Inconsistent Head Placement - The Horse Forum
  • 1 Post By dressagebelle
  • 1 Post By kenda
  • 2 Post By Kayty
LinkBack Thread Tools
post #1 of 5 Old 11-22-2013, 01:16 PM Thread Starter
Join Date: Jan 2013
Location: Indiana
Posts: 106
• Horses: 2
Inconsistent Head Placement

Chevy and I have been working in dressage the past 3 years. The end of last year he was finally rounding his head and looking decent, but he was very flat and not propelling himself from behind. The past 3 months he has IMMENSELY began to propel himself, and he is moving and able to extend 3/4 the way and I am so excited! He has now, however, lost his beautiful head set! He either sticks it up in the air, looking like a unicorn or a pack mule, or he puts his head so far down, he has kicked himself in the face before!

I hold my outside rein and wiggle the inside with my inside leg pushing to bend him to the outside and he gives me the head set I want, but its only for a few steps and he throws it to the ground then tosses it in the air. I keep a consistent light contact on the bit (a snaffle) and when he does what I ask him to, I give him a light squeeze to step into what I'm asking, then I remove 1/2 the weight i was using to ask him to work with. Any advice/tips/or exercises I can do would be insanely helpful! Thanks y'all, have a good day!
ChevysMyBoy is offline  
Sponsored Links
post #2 of 5 Old 11-22-2013, 01:53 PM
Green Broke
Join Date: Aug 2013
Location: Oklahoma
Posts: 4,036
• Horses: 1
I've been working on a similar issue but mine was because I was working front to back instead of back to front. Now that I have him in front of my leg it's much easier to him round/on the bit. The headset itself is not really the desired outcome. What you're looking for is for him to lift his back. Can you feel a difference when you're riding him?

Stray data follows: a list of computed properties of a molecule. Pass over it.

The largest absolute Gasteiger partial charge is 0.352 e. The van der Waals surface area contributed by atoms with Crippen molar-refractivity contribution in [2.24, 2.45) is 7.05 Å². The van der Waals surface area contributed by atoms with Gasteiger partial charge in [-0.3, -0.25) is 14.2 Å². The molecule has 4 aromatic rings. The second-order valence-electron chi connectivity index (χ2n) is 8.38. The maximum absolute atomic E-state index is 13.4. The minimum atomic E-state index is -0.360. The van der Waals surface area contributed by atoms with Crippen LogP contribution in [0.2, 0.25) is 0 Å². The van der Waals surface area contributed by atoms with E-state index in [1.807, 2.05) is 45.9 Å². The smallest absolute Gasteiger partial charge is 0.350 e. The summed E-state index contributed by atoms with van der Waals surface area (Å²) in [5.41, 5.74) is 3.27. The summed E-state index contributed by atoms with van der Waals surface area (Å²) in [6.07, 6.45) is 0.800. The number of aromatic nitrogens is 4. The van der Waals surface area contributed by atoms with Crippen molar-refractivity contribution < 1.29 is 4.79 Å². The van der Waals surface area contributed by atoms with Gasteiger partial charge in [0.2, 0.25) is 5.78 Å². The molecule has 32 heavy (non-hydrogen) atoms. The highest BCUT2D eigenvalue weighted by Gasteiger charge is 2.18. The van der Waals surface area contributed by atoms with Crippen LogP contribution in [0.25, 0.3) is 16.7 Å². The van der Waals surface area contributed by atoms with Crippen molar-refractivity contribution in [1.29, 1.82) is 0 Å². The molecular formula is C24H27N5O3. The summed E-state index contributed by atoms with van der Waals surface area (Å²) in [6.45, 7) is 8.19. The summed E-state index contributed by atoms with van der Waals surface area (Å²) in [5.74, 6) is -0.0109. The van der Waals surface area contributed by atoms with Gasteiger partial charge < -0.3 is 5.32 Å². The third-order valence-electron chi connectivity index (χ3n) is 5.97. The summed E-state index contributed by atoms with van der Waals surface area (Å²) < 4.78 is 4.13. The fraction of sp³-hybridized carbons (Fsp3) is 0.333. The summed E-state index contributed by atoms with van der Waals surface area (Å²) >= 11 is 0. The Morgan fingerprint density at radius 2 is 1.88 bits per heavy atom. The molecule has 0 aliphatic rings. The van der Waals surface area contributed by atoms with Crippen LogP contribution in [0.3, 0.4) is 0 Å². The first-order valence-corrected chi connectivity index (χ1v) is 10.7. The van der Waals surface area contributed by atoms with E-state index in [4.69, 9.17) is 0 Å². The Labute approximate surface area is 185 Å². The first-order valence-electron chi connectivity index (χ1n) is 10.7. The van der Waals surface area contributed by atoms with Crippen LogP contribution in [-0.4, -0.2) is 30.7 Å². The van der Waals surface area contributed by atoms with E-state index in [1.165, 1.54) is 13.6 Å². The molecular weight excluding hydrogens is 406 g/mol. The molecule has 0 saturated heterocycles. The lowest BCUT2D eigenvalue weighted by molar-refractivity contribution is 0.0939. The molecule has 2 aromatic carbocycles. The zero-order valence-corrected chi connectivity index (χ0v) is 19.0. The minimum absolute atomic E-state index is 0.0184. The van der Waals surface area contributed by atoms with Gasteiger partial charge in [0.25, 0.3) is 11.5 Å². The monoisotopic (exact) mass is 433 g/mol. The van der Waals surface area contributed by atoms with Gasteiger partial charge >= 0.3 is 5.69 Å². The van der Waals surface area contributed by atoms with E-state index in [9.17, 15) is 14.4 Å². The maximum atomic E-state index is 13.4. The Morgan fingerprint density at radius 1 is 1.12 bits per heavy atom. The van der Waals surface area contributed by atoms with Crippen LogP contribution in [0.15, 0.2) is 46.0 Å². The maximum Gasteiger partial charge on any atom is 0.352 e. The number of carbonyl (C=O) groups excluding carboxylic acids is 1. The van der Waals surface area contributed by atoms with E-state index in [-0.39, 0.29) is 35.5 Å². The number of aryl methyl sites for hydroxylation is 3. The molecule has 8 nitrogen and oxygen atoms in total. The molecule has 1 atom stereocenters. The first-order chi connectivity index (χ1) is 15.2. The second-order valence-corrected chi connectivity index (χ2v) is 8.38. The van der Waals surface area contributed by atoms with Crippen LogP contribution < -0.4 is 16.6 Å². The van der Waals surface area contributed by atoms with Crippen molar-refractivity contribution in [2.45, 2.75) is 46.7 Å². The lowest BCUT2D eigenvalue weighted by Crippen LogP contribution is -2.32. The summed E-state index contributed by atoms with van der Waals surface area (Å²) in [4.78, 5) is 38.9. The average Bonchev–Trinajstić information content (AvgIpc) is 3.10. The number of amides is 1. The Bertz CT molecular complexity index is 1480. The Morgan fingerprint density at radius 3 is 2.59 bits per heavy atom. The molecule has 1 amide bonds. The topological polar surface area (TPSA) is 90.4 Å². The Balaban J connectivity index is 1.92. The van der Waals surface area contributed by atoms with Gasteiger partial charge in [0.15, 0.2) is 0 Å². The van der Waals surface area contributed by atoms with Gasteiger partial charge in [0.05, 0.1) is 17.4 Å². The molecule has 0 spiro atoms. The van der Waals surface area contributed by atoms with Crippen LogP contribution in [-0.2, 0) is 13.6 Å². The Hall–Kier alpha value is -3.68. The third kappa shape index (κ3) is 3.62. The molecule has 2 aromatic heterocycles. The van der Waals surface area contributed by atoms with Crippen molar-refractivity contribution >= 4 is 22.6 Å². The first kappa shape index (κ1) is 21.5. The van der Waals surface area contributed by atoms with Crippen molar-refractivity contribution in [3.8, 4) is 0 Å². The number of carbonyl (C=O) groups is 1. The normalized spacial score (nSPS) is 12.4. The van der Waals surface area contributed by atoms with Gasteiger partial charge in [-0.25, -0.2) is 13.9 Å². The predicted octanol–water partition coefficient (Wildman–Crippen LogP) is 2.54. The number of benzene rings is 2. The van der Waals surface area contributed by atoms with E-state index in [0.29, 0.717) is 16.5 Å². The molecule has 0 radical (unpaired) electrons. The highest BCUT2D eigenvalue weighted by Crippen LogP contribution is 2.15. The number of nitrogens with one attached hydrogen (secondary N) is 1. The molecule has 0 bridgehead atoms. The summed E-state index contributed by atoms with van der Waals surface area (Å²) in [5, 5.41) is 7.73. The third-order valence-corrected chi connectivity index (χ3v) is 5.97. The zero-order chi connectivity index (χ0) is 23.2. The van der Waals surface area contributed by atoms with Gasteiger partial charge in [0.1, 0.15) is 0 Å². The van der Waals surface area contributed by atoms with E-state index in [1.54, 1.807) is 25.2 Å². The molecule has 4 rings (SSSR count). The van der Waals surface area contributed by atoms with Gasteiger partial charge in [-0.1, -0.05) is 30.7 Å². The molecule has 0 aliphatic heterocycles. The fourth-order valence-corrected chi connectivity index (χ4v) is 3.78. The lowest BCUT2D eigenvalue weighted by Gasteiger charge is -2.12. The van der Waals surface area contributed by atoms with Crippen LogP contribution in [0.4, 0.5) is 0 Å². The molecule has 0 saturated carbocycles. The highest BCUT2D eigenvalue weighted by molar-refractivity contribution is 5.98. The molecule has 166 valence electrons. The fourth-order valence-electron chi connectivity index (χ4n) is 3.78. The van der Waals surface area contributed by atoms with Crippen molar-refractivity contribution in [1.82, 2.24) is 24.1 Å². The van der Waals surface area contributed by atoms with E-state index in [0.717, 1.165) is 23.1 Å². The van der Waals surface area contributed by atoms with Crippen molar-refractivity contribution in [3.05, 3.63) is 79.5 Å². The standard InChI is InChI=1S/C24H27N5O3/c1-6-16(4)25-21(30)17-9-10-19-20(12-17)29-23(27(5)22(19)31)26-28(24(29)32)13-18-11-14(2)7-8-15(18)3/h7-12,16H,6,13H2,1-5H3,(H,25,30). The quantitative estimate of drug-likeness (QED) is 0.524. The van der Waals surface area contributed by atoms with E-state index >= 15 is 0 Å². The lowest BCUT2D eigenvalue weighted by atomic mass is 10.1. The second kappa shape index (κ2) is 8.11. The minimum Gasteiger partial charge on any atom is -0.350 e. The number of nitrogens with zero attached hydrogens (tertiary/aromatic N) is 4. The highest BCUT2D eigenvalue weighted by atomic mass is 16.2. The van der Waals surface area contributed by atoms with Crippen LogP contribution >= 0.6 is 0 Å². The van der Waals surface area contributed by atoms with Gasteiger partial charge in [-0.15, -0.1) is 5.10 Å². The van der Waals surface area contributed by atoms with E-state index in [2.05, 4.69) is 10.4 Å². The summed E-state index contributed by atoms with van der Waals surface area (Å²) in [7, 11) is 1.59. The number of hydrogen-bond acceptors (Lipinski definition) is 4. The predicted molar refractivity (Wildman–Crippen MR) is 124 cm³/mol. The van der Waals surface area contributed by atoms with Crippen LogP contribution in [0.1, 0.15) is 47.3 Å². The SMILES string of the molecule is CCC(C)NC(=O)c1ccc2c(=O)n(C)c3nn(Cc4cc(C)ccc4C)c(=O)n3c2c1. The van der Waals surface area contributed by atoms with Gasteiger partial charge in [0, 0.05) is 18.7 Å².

frlsgirl is offline  
post #3 of 5 Old 11-22-2013, 02:08 PM
Join Date: May 2009
Location: Nevada City
Posts: 1,613
• Horses: 2
To me, his lifting and lowering his head, and not being consistent is because he's lacking balance. I hate using the word head set. What you should be looking for, is overall frame, moving from behind, lifting his back up, being balanced, and his head "falling" into place because he's balanced and moving properly. If you can't feel if he's lifting up his back, have someone knowledgeable watch you, and take a video so you can see, and start to feel when he lifts his back.

Something else to watch and feel for, is he leaning instead of bending? While round penning does have it's place, I feel like it teaches the horse to lean in instead of moving straight, if you can understand that. When I lunge horses, I use the whole arena, I don't lunge in a round pen, unless it's a youngster first learning. That way it helps prevent the horse from leaning as he/she's moving in a circle. What breed is he? Some breeds/conformations make it a bit harder for the horse to really be able to lift up his back, so exercises and techniques can be used to help, so pictures and breed would help.
NaeNae87 likes this.
dressagebelle is offline  
post #4 of 5 Old 11-22-2013, 03:00 PM
Join Date: Oct 2008
Location: BC, Canada
Posts: 618
• Horses: 1
Any possibility of back pain? That behaviour sounds a lot like what my mare was doing when she was trying to tell me her saddle was hurting her. Saddle is fitted now and head tossing is gone.
NaeNae87 likes this.
kenda is offline  
post #5 of 5 Old 11-22-2013, 07:29 PM
Join Date: Sep 2009
Location: Australia
Posts: 8,175
• Horses: 3
It sounds to me like he has just taught you a solid lesson in the fact that you were holding him into a fake frame previously.